# Memorized recursion and dynamic programming

Recursive method oftenly used to enhance readability and performance but sometimes it disgrades the effectiveness due to inappropriate approach. To use it rightfully, sometimes, memorized recursion may take the place.

In this post, the question is provided below to carefully analyze which algorithm would be a reasonable approach to solve the problem.

```
Assume, there is a 2D graph start from (0,0) and it wants to reach to (5,4).
How many ways to reach to the desination?
```

what could be the best approach above?

Mathmatical or graph such as DFS, BFS or recursion?

To see it in brief, first, memorized recursion and dynamic prgoramming method would be illustrated and then, mathmatical and graph would come at second.

## Memorized Recursion

Below is the conversion of the problem into tree.

However, there are redundancies as shown in below figure.

We could optimize the redundancies and can express it as below.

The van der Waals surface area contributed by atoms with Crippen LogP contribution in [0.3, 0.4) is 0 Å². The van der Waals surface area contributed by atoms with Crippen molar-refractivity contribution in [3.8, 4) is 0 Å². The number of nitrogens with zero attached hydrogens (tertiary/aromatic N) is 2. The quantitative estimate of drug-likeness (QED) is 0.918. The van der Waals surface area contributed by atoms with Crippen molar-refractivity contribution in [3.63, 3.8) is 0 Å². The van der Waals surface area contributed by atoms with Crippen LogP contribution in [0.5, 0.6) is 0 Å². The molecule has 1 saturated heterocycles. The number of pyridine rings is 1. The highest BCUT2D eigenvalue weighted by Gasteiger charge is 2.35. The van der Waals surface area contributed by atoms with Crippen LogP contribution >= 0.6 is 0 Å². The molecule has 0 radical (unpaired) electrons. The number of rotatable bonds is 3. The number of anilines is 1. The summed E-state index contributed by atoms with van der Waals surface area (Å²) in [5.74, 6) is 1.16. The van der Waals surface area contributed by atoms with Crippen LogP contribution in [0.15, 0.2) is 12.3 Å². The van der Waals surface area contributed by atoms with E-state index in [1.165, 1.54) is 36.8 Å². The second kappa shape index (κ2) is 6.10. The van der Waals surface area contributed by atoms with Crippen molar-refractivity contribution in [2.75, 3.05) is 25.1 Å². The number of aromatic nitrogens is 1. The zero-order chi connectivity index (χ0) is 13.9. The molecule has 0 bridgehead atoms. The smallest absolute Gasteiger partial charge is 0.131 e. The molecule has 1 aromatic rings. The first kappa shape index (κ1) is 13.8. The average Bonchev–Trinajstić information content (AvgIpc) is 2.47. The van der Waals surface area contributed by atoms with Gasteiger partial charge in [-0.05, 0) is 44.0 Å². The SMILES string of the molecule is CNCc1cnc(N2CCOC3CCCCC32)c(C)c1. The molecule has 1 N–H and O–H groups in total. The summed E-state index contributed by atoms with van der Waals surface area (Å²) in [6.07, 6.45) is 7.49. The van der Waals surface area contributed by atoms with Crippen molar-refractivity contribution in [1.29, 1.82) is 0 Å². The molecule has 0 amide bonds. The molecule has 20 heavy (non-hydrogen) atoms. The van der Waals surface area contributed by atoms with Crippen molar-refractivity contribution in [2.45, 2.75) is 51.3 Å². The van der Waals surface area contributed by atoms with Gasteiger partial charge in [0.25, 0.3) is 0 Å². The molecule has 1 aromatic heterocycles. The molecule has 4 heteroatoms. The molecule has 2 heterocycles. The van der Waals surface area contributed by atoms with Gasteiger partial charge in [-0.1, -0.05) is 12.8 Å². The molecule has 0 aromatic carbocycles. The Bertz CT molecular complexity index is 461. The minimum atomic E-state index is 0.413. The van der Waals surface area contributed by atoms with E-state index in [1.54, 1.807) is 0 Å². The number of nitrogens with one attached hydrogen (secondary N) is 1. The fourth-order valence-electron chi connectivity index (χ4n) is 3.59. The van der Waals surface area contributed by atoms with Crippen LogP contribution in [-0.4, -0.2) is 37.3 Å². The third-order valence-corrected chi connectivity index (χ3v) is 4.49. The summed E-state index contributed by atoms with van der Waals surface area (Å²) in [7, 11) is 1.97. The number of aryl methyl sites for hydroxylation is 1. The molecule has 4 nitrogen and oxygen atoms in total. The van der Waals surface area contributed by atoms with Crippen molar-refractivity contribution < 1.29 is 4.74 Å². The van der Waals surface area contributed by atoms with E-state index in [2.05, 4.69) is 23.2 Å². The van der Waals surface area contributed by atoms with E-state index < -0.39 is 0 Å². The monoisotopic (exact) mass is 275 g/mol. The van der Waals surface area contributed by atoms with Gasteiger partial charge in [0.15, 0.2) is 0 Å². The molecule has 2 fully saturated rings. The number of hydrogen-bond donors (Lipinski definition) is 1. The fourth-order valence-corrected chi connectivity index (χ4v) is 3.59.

Nodes which is already explored could store its value in memory.

For example, after a visit to (1,1), **35** is stored in node (1,1).

After the first visit, the value 35 could be retrieved by accessing (1,1).

```
/* Example of recursive memorization */
const int x=5, y=4;
int dp[x+1][y+1];
int dfs(int posx, int posy) {
if (posx > x || posy > y)
return 0;
if (posx == x && posy == y)
return 1;
if (dp[posx][posy] !=0 )
return dp[posx][posy];
return dp[posx][posy] = dfs(posx+1, posy) + dfs(posx, posy+1)
}
```

## Dynamic Program

```
/* Example of dynamic programming */
const int h = 5, w = 4;
int dp[h+1][w+1];
void dynamic() {
int i,j;
dp[0][0] = 1;
for(i=0; i<=h; i++) {
for(j=0; j <= w; j++) {
if (i!=0) dp[i][j] += dp[i-1][j];
if (j!=0) dp[i][j] += dp[i][j-1];
}
}
}
```

## Graph

To solve the problem, we can think of using ** Depth First Search(DFS)** and

**. However, it seems this would be an ineffective solution because each node needs to be visited without pruning. The greater the size becomes, the longer it takes.**

*Breadth First Search (BFS)*## Mathmatical Approach

The question is in other words, we can say it differently in following way: “How many paths are there if you move 5 to the right and 4 to the up?” or “9 steps could be moved to the right and how many patterns are there if you move up 4 steps”

In this case, we can use ** combination** method: 9C4 = 126.

Reference:

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